New Zambia Study Confirms: PEPFAR Strong on Treatment, Fails on Prevention

Ariana Childs Graham

Stanford professors recently confirmed what many in the advocacy community saw coming: PEPFAR has made significant progress on ensuring access to care and treatment, but has not curbed new infections.

Researchers Eran Bendavid, MD,
and Jayanta Bhattacharya, MD, PhD,

from Stanford University recently released findings from their study
on the effectiveness of PEPFAR’s programs in the article "The President’s
Emergency Plan for AIDS Relief in Africa: An Evaluation of Outcomes."  
The report, released in the Annals of Internal Medicine, found
that the U.S. effort to curb the global HIV/AIDS epidemic has been a
mixed bag.  The study found that significant progress has been
made in the areas of care and treatment, a laudable accomplishment of
the first phase of implementation.  But the report also confirmed
what too many of us had seen coming – we have not made any significant
progress in curbing new infections because our prevention efforts have
failed.  And while the oft quoted truism that we cannot treat our
way out of this epidemic is spot on, we must also now couple this with
an equally true mantra:  politically- and ideologically-based prevention
will not work. 

SIECUS has long been critical
of the prevention paradigm in the Bush Administration’s global HIV/AIDS
efforts and at the end of this month, will release Making Prevention
Work: Lessons from Zambia on Reshaping
the U.S. Response to the Global HIV/AIDS Epidemic.

This report is based on interviews and on-the-ground research by SIECUS
staff that traveled to Zambia one of the countries hardest hit by
the HIV/AIDS epidemic in Sub-Saharan Africa and, therefore, the world. 

For those of us who closely
follow the global HIV/AIDS epidemic, the numbers of new infections coming
out of Zambia confirms in real life, the findings of the Stanford report: without the right policies and adequate resources, the HIV/AIDS epidemic
continues to wreak havoc.  No single government or organization,
international or otherwise, is solely responsible for the current situation
in Zambia.  Rather, it is the result of a failure to integrate
sound, responsible policies at the international level while prioritizing
effective execution of strategies on the ground.  In other words,
where none are to blame, all are to blame. 

Making Prevention Work
will not only shine a spotlight on, and give a better understanding
of, the realities faced by those struggling against the HIV/AIDS epidemic,
but also provide sound, evidence-based policy recommendations designed
to improve the response.  While those of us in the U.S. can never
presume to put ourselves in the shoes of the dedicated workers and volunteers
who are doing their best in Zambia every day, we can take care of business
on our side – strengthening the largest source of money on earth to
fight HIV/AIDS, the President’s Emergency Plan for AIDS Relief (PEPFAR). 
While PEPFAR does a great deal of good now, particularly in the areas
of treatment and care,  the prevention portfolio must be reshaped
and fine-tuned into a tool to turn the tide in this global conflict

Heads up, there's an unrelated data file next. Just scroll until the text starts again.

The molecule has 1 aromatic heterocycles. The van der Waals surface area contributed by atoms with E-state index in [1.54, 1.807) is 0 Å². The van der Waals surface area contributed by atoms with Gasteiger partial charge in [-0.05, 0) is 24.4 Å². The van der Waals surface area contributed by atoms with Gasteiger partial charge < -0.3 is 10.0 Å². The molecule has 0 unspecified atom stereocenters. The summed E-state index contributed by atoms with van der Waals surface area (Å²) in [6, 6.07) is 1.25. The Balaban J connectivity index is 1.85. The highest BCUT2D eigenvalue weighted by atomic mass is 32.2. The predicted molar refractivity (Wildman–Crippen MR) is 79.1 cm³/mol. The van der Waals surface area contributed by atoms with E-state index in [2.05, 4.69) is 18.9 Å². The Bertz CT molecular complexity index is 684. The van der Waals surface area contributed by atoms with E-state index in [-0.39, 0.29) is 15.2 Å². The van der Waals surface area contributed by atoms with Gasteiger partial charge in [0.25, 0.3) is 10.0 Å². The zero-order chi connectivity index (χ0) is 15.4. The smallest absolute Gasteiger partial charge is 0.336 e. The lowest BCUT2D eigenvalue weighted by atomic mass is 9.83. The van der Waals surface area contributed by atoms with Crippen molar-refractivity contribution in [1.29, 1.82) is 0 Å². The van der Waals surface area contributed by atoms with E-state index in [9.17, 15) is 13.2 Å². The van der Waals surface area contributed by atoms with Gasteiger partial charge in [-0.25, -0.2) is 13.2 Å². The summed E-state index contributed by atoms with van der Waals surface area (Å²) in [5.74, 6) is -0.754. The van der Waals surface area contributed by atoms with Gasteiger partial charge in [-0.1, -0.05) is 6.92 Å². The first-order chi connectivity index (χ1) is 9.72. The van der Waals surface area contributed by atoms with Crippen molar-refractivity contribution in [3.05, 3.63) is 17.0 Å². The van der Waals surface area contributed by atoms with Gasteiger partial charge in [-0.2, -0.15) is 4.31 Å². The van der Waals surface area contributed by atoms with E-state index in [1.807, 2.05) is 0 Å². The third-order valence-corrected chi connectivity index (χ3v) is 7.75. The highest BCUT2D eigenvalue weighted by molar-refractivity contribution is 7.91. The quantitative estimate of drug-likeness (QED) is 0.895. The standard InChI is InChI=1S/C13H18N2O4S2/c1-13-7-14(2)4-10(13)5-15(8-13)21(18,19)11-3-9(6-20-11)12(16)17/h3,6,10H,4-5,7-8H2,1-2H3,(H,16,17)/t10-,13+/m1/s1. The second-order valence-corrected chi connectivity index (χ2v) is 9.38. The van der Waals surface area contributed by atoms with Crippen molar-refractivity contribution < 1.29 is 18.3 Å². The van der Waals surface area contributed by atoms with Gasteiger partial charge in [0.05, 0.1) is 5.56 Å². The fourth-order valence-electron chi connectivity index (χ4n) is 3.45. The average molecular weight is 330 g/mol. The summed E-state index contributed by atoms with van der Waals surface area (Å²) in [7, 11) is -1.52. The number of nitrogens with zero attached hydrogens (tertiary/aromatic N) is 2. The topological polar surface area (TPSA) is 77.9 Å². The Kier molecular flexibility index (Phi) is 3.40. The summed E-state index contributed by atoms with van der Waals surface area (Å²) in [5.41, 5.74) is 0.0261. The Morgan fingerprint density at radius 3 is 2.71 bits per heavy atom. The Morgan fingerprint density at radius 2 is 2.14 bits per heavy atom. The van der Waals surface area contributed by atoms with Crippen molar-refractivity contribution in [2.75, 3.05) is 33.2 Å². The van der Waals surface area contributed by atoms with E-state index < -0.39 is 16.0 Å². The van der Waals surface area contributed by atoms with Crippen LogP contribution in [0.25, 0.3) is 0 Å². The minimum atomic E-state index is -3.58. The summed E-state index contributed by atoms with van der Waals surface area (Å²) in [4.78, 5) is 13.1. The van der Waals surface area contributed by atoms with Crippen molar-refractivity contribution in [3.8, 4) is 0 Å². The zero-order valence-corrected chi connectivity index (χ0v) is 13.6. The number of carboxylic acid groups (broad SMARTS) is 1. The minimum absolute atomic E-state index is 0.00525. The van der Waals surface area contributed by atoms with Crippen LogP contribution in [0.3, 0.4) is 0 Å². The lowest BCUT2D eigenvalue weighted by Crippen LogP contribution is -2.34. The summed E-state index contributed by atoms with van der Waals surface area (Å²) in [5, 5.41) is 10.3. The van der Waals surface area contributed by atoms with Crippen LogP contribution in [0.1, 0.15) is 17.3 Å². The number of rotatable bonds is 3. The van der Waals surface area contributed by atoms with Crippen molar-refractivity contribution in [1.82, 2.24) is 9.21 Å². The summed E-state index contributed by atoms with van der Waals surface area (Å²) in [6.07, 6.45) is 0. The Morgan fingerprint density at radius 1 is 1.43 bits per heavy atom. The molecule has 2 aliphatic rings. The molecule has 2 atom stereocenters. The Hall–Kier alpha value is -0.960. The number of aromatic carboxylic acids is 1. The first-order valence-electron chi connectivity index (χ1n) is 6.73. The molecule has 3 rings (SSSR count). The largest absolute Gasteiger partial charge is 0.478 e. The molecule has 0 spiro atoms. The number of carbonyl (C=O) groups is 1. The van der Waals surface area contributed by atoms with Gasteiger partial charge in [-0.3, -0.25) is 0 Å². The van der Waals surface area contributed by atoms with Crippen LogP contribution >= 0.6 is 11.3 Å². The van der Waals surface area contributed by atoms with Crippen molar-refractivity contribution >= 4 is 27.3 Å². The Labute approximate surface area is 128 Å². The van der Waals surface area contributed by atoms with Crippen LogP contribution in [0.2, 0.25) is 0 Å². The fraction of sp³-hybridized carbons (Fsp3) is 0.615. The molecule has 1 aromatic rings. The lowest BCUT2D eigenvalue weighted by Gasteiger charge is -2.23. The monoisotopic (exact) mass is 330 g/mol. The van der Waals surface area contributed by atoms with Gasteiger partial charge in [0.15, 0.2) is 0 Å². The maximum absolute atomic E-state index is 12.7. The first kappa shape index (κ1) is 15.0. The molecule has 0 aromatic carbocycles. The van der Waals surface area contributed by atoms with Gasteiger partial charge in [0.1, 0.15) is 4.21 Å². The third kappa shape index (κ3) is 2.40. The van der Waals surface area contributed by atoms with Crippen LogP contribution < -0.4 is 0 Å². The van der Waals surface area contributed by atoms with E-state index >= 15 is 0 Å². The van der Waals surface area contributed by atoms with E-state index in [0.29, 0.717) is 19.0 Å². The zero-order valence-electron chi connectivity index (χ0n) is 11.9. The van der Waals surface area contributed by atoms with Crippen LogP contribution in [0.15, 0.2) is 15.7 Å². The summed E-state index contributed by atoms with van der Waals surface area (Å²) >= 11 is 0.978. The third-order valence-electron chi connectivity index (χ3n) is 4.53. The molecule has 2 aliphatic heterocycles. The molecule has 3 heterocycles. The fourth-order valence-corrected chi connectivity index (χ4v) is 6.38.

against HIV/AIDS.  This is the focus of our recommendations. 

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For those of us who focus on
domestic issues, the numbers and crisis facing Zambia and Sub-Saharan
Africa can seem daunting and almost incomprehensible.  For example,
the HIV prevalence rate in Zambia is 15.2%.  But what does that
look like?  What does that number represent?  Think about
it this way: imagine if the entire population of the state of Oregon
were HIV positive.  Think of the national outcry and response of
the federal government to what would obviously be an enormous national
crisis.  Now, see if you can handle this.  In fact, 15.2%
of the U.S. population would not only constitute the population of Oregon,
but also add to this the equivalent of every man, woman, and child in
Oklahoma, Connecticut, Iowa, Mississippi, Arkansas, Kansas, Utah, Nevada,
New Mexico, West Virginia, Nebraska, Idaho, Maine, New Hampshire, Hawaii,
Rhode Island, Montana, Delaware, South Dakota, Alaska, North Dakota,
Vermont, Washington, D.C., and Wyoming.  

That is the scale of the crisis
Zambia is facing. 

Not all is lost, however. 
During the last 20 or so years, our knowledge about HIV/AIDS treatment
and prevention has come light years, and there is no reason why we cannot
lower rates of transmission and ensure access to treatment if we finally
take the steps that are necessary to show that we are serious in our

With new leadership at the
helm, now is the time to take a close and introspective look at our
global HIV/AIDS efforts and make an informed and deliberate choice about
how to proceed.  Zambia is a case study on our nation’s success
and failures in helping this amazing country deal with the moral crisis
of our time.  We here at SIECUS hope the report will be received
in that spirit and it will make seven concrete recommendations for moving
forward. Until then, our previous postings on lessons from Zambia can
be found here:  

Pledge or Zambia’s Women and Girls

Future of PEPFAR: What Zambia Teaches Us

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